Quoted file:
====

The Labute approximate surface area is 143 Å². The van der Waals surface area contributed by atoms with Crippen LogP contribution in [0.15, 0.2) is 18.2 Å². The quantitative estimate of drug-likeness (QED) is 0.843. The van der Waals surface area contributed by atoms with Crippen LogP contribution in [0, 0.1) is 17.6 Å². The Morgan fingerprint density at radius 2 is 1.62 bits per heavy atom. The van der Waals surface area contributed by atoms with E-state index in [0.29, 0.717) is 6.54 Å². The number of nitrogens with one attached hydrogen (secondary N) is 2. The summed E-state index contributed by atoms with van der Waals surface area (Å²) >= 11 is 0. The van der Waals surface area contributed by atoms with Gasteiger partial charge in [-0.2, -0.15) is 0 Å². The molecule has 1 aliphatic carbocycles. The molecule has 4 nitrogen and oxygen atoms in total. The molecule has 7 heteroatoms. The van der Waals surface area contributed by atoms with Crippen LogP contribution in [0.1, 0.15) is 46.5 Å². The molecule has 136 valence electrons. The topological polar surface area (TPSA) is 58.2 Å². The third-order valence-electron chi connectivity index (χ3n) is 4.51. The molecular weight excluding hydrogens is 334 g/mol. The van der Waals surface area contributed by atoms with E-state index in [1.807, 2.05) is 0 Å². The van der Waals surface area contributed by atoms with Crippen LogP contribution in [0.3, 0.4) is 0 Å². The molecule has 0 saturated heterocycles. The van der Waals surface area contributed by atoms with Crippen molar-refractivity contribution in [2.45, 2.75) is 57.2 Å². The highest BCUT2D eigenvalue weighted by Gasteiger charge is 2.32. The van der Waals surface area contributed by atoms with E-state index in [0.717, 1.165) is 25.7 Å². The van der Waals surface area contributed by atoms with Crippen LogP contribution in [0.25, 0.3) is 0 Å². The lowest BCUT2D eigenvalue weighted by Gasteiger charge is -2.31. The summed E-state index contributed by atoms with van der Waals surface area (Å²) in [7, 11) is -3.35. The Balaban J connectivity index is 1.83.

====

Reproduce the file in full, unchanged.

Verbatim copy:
The Labute approximate surface area is 143 Å². The van der Waals surface area contributed by atoms with Crippen LogP contribution in [0.15, 0.2) is 18.2 Å². The quantitative estimate of drug-likeness (QED) is 0.843. The van der Waals surface area contributed by atoms with Crippen LogP contribution in [0, 0.1) is 17.6 Å². The Morgan fingerprint density at radius 2 is 1.62 bits per heavy atom. The van der Waals surface area contributed by atoms with E-state index in [0.29, 0.717) is 6.54 Å². The number of nitrogens with one attached hydrogen (secondary N) is 2. The summed E-state index contributed by atoms with van der Waals surface area (Å²) >= 11 is 0. The van der Waals surface area contributed by atoms with Gasteiger partial charge in [-0.2, -0.15) is 0 Å². The molecule has 1 aliphatic carbocycles. The molecule has 4 nitrogen and oxygen atoms in total. The molecule has 7 heteroatoms. The van der Waals surface area contributed by atoms with Crippen LogP contribution in [0.1, 0.15) is 46.5 Å². The molecule has 136 valence electrons. The topological polar surface area (TPSA) is 58.2 Å². The third-order valence-electron chi connectivity index (χ3n) is 4.51. The molecular weight excluding hydrogens is 334 g/mol. The van der Waals surface area contributed by atoms with E-state index in [1.807, 2.05) is 0 Å². The van der Waals surface area contributed by atoms with Crippen LogP contribution in [0.3, 0.4) is 0 Å². The molecule has 0 saturated heterocycles. The van der Waals surface area contributed by atoms with Crippen molar-refractivity contribution in [2.45, 2.75) is 57.2 Å². The highest BCUT2D eigenvalue weighted by Gasteiger charge is 2.32. The van der Waals surface area contributed by atoms with E-state index in [0.717, 1.165) is 25.7 Å². The van der Waals surface area contributed by atoms with Crippen LogP contribution in [0.25, 0.3) is 0 Å². The lowest BCUT2D eigenvalue weighted by Gasteiger charge is -2.31. The summed E-state index contributed by atoms with van der Waals surface area (Å²) in [7, 11) is -3.35. The Balaban J connectivity index is 1.83.